Even further, PG also measures the startup time and the login time from all workstations in the organisation. This will allow for detecting slow starting PC’s as well as detecting what causes the most hang time across all user…

  14. Noam Ben-Ami says:

    And, of course, there is my company – AppDynamics, which has a very powerful EUM solution for .NET, Java and PHP: http://www.appdynamics.com/eum.php

  15. Allen Brown says:

    Qualica technologies has a tool that uses onsite nodes to compare performance with real last mile nodes. http://www.qualica.com/performance

  16. Doug Connell says:

    RUM and EUM is quite a confusing subject for many people. End User Monitoring includes a variety of techniques such as: (a) the use of synthetic transactions; (b) Datacentre appliance that sniff network packets; (c) Embedded Javascript at the Browser. I think you need to be a little clearer about the method used by each product and the Pros and Cons.

    Most IT people consider EUM simply to be technique (a) shown above and are not properly aware of either (b) or (c). Most Vendors consider RUM to be techniques (b) or (c).

    I too have started to research the subject and have outline the pros and cons of each method (see link below). I can’t guarantee that this information is completely accurate yet. The info is work in progress.

    http://www.sde0.com/index.php/best-practice/end-user-monitoring

  17. Christina says:

    Hi! You’ve done a great job compiling the list.
    I think, Shopping Cart Diagnostics http://www.shopping-cart-diagnostics.com would make a good addition.

    This is the tool to monitor end-user experience for ecommerce websites – it detects any problems customers are facing throughout the shopping process – from login to the payment stage.

    Similarly, it possesses the functionality to measure performance characteristics and a number of other essential parameters.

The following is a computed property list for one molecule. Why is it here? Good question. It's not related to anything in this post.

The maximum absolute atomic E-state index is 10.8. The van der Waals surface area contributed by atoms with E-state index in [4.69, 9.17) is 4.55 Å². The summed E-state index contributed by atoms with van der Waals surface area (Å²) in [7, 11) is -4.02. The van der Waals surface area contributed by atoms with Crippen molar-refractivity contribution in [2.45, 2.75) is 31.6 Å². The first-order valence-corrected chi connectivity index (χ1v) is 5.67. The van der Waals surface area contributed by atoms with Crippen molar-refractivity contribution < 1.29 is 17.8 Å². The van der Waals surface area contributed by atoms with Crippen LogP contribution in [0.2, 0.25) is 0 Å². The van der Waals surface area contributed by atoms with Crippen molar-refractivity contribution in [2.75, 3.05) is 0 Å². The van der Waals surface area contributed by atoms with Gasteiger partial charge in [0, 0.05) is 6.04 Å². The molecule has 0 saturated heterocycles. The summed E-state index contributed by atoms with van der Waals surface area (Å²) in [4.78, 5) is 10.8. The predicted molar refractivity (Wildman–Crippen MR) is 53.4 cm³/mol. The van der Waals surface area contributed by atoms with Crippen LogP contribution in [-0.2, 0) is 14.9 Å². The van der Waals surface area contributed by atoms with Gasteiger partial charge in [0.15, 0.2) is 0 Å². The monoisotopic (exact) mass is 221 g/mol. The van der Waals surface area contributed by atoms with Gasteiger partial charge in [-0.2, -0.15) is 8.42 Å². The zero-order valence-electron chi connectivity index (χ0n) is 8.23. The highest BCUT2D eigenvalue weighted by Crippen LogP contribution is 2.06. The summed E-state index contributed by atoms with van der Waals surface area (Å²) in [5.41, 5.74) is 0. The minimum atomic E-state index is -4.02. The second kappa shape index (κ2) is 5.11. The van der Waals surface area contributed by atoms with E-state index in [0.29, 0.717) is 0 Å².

18. David Ritchie says:

    http://www.CloudClicks.co.uk offers synthetic transactions as a service. This removes some of the cons Doug correctly points out in sythetic monitoring.

    Because it is software as a service there is no maintenance and they are cheap as this is their core business.

  19. David Rydell says:

    We at Pingdom have just opened up our new RUM service for beta testing. You can apply for beta access on our Real user monitoring info page at: https://www.pingdom.com/rum/

  20. Brad says:

    Hi Alon,
    Did you ever create a list for robotic transactions? My two -cents is the performance monitoring industry as a whole would be more honest it would be easier to create categories for buys if the whole “end user experience” terminology was dropped. As any good dictionary will tell you “experience is subjective” so we’re not monitoring the experience…we’re at best providing a “user’s view”, point of view or a perspective. Ask yourself this, if you take a snapshot of a sunset with the world’s best camera and send it to to me are you sending me your experience of the sunset? No. Its your view of the sunset. That, in effect is the best any monitoring solution can provide, a view. The rest is marketing. It would be easier for buyers in this marketplace to parse out what technology they need if the marketing-speak was more specific.

  21. Rama Iyer says:

    I would like to know which of these tools require “an agent” to be installed on end users desktop. The reason I ask is if I need to install a user monitor agent on a users desktop I will be defeating the purpose. Basically if I see a user issue it could be due to the badly designed agent causing havoc with users desktop

    Another thing is how can Mobile App (Which connects to the company network but not via a browser) be monitored or does it really need monitoring.?

    Hopefully the above “silly questions” could be answered :-)

    • Rama Iyer says:

      Additionally I believe Synthetic transactions are a necessary evil… :-) Reason being any user monitoring tool cannot really monitoring what happens say when I submit an order in Siebel and it goes to downstream system to check the balance (Loose example so please pardon). But running these transactions add to the overhead of the system being monitored.

    • mike z says:

      There are perhaps only a couple of vendors that use agents. one is pretty much out-of-the-box and the other requires scripting. See my recent post in that Forrester covers this in a specific video.